(November 19, 2023) Bishop Carlton D’Metrius Pearson, one of the most popular and influential preachers in America and around the world, who sacrificed everything for a message of unconditional love and acceptance by God, died peacefully the night of November 19, 2023, at the age of 70, after a brief battle with cancer that had returned after first defeating it 20 years ago. He was surrounded by his family.
Moving to Tulsa in 1971, to become a student at Oral Roberts University, Pearson was invited by Oral Roberts himself to join the World Action Singers on his nationally-aired TV specials, eventually becoming an associate evangelist with the Oral Roberts Evangelistic Association in 1975.
In 1977, Pearson launched his own ministry, Higher Dimensions, Inc., traveling the country with a small ministry team. In 1981, with the help of his college roommate, Gary McIntosh, Carlton started Higher Dimensions Evangelistic Center, with 75 people attending its first service in Jenks, Oklahoma. Quickly outgrowing the small, storefront location in Jenks, Higher Dimensions eventually settled at 8621 South Memorial Drive in Tulsa, becoming an integrated, multi-ethnic, cross-cultural congregation of more than 5,000 members.
A national television program launched in the mid-1980s, “Everything’s Gonna Be All Right,” expanded Pearson’s outreach to a national and international audience, becoming at that time one of only two African American preachers with a nationwide television ministry.
His annual AZUSA Conference, started in 1988, became an international movement, giving national exposure to a number of preachers and gospel singers, bringing together believers of all denominations, cultures, races and walks of life. The annual conference attracted as many as 70,000 people to Tulsa each year, generating tens of millions of dollars to the Tulsa economy during the week-long conference, as well as smaller weekend conferences held across the country each year, such as Los Angeles, Atlanta, Philadelphia, San Jose, Tacoma, Buffalo and even Durban, South Africa.
His Live at AZUSA albums were nominated for multiple Dove and Stellar Awards, winning three Stellar Awards for Carlton Pearson Live at AZUSA 2: Precious Memories.
On the opening night of AZUSA ‘96, a group of pastors and bishops recognized his leadership by declaring him “a bishop in the Lord’s church.” The opening night of the following year’s conference, Bishop Pearson was officially consecrated in an ecclesiastical ceremony as the Presiding Bishop of the AZUSA Interdenominational Fellowship of Christian Churches and Ministries, establishing oversight of thousands of churches and ministries all over the world.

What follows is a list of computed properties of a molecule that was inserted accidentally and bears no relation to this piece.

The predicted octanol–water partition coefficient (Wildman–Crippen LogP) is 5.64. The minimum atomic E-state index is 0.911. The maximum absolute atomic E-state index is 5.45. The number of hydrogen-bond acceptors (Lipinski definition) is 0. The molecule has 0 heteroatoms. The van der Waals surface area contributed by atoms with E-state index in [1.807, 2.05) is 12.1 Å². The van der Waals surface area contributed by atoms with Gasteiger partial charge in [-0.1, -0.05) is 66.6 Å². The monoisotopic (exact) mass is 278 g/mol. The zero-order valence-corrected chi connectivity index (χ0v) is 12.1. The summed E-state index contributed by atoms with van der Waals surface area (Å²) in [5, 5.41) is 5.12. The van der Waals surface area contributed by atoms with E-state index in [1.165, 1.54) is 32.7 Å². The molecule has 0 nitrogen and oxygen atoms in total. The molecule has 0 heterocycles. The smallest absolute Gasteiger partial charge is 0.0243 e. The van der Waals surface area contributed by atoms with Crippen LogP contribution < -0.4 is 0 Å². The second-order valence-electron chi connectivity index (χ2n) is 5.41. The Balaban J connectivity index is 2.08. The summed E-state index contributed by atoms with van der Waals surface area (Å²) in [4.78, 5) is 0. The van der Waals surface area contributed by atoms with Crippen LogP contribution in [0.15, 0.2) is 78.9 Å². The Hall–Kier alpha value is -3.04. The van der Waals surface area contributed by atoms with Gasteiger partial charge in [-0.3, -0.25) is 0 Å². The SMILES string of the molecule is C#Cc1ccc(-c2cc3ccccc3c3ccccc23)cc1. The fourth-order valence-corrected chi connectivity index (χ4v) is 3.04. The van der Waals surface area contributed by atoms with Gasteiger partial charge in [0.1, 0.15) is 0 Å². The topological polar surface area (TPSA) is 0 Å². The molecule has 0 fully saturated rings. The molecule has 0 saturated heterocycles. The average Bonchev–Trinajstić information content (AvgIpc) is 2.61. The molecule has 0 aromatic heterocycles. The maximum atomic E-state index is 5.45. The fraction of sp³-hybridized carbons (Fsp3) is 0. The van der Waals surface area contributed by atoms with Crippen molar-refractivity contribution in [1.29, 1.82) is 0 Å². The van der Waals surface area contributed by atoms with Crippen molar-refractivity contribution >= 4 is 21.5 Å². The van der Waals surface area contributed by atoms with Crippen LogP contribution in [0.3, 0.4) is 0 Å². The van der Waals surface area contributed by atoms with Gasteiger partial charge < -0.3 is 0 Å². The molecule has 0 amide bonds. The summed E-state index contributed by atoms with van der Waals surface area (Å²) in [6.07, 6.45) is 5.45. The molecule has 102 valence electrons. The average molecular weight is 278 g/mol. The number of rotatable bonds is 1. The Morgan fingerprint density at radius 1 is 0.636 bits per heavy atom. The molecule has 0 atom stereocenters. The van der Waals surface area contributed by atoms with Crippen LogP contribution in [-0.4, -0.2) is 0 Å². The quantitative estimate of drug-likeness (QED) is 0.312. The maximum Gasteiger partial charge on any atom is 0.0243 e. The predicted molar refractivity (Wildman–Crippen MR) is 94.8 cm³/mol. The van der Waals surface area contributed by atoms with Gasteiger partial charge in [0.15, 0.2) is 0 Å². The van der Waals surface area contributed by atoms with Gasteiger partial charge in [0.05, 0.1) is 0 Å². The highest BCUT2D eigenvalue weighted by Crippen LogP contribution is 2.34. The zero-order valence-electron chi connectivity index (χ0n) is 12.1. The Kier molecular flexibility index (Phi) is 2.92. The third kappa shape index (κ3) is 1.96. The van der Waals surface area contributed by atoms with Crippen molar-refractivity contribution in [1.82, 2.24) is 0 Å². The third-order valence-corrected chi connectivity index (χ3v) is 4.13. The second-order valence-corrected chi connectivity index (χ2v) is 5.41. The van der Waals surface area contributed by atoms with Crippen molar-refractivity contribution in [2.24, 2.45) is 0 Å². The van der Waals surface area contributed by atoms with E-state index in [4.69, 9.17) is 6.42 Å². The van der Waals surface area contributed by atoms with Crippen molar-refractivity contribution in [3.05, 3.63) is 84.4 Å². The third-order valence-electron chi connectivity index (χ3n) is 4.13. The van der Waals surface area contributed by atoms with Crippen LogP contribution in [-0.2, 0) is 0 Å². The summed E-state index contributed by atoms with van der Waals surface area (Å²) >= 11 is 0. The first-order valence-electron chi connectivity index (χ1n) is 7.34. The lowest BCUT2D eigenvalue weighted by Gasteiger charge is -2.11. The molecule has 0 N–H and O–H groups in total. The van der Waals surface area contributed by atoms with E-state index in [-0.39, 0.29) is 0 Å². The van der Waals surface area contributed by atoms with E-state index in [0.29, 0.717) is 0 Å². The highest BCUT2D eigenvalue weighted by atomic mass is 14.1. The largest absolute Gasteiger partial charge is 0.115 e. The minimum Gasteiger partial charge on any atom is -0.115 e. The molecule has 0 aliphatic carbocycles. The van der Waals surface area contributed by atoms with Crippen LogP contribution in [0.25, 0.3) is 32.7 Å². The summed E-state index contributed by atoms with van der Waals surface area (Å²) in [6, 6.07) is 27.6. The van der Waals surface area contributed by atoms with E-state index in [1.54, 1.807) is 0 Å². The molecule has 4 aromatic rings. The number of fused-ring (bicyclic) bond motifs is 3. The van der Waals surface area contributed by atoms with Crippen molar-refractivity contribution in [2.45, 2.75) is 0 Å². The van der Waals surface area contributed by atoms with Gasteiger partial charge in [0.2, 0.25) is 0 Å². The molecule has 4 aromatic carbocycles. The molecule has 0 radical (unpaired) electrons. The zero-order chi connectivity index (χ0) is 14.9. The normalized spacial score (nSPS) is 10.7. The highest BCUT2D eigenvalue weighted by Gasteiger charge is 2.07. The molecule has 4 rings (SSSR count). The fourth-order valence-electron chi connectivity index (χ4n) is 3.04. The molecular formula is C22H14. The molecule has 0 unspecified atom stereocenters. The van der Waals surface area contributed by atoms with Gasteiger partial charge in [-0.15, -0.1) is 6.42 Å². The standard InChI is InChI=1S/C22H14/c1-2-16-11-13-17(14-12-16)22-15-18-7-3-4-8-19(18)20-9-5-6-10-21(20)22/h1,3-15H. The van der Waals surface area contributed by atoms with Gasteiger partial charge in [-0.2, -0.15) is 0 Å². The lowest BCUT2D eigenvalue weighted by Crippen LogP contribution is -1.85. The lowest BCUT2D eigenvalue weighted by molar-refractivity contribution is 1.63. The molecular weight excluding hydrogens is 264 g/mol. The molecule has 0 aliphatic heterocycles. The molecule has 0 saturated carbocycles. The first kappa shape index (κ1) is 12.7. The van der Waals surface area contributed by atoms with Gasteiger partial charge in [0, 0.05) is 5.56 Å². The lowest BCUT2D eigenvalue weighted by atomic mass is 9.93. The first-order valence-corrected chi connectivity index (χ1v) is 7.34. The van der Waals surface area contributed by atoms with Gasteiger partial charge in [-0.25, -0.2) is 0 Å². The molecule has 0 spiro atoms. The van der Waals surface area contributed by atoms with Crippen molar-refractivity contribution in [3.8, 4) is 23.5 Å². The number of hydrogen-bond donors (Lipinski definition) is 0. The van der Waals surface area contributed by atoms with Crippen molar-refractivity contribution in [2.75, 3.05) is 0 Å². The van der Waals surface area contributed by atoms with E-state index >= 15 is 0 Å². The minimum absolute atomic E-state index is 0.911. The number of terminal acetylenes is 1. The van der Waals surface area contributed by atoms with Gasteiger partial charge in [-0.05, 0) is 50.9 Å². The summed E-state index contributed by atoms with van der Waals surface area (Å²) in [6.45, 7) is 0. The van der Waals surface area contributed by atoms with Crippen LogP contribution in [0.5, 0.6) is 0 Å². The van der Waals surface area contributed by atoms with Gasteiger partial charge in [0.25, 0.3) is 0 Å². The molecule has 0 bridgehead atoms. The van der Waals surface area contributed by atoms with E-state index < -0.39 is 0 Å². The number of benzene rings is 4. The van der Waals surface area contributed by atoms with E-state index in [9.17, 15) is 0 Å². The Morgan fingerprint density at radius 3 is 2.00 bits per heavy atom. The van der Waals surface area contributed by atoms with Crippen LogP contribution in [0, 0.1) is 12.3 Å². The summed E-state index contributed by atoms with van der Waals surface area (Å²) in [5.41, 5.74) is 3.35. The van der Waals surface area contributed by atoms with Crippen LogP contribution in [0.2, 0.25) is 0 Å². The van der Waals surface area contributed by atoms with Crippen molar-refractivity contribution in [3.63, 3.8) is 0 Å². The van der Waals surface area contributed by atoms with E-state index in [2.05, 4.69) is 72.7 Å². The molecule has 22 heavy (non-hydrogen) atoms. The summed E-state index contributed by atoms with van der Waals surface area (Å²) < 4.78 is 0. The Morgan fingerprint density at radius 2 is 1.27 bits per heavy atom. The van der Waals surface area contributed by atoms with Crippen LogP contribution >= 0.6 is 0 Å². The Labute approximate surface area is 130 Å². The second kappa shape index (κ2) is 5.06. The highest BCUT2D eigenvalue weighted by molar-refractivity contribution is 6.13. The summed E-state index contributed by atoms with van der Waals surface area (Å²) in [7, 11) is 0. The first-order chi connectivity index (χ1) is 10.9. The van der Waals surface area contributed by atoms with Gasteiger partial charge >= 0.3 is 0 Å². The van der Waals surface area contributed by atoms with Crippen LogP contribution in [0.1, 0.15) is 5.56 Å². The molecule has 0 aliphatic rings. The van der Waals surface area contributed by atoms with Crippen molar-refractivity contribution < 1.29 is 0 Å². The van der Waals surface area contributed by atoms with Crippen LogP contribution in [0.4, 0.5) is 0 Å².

He gave counsel to multiple U.S. Presidents, as well as a number of international presidents, kings and other leaders, who were won over by his intelligence, charm, humor and kindness.
At the height of his popularity, Bishop Pearson had a shift in his theological beliefs, and began to preach that Jesus did not just die for and save Christians, but for all mankind, and that no one goes to hell as we’ve known it. This became known as “The Gospel of Inclusion,” a form of Christian theology known as universalism. This shift in belief caused churches, upon whose stages he once frequented, to close their doors to him, shut down his annual conference and caused his church to dwindle from thousands to only dozens.
His theological shift was dramatized in a major motion picture, Netflix’s Come Sunday, starring Chiwetel Ejiofor (12 Years A Slave), Danny Glover (The Color Purple, Lethal Weapon), LaKeith Stanfield (Judas and the Black Messiah, Atlanta) and Martin Sheen (Apocalypse Now, The West Wing).
Pearson’s message and example of unconditional love, though it gained him the moniker of “heretic” by some in the Christian church, had a whole new world opened to him as a result. Non-Christians, as well as Christians who had left the church as a result of church hurts, abuse, hypocrisy, etc., loved the new message of love, healing and restoration. He leaves a legacy of love through the multiplied thousands of lives he touched during his time on earth and the impartation of grace and mercy he preached and exhibited to everyone he encountered.
Public viewings begin Wednesday, November 29th, followed by celebration of life services in Tulsa on Thursday, November 30th and Friday, December 1st. An AZUSA Life Celebration service is set for December 18th in Atlanta. (The Atlanta service is free, but registration at www.azusacelebrationoflife.com is required for all in attendance.)
Information for each service is below.
Libra Nicole Boyd, PhD is a musician, award-winning author, gospel music aficionado, and the founder and editor of Gospel Music Fever™. Her commitment to journalistic integrity includes bringing you reliable gospel music content that uplifts and advances the art form. Libra is presently working on several scholarly projects about gospel music in the media as well as gospel music in social movements.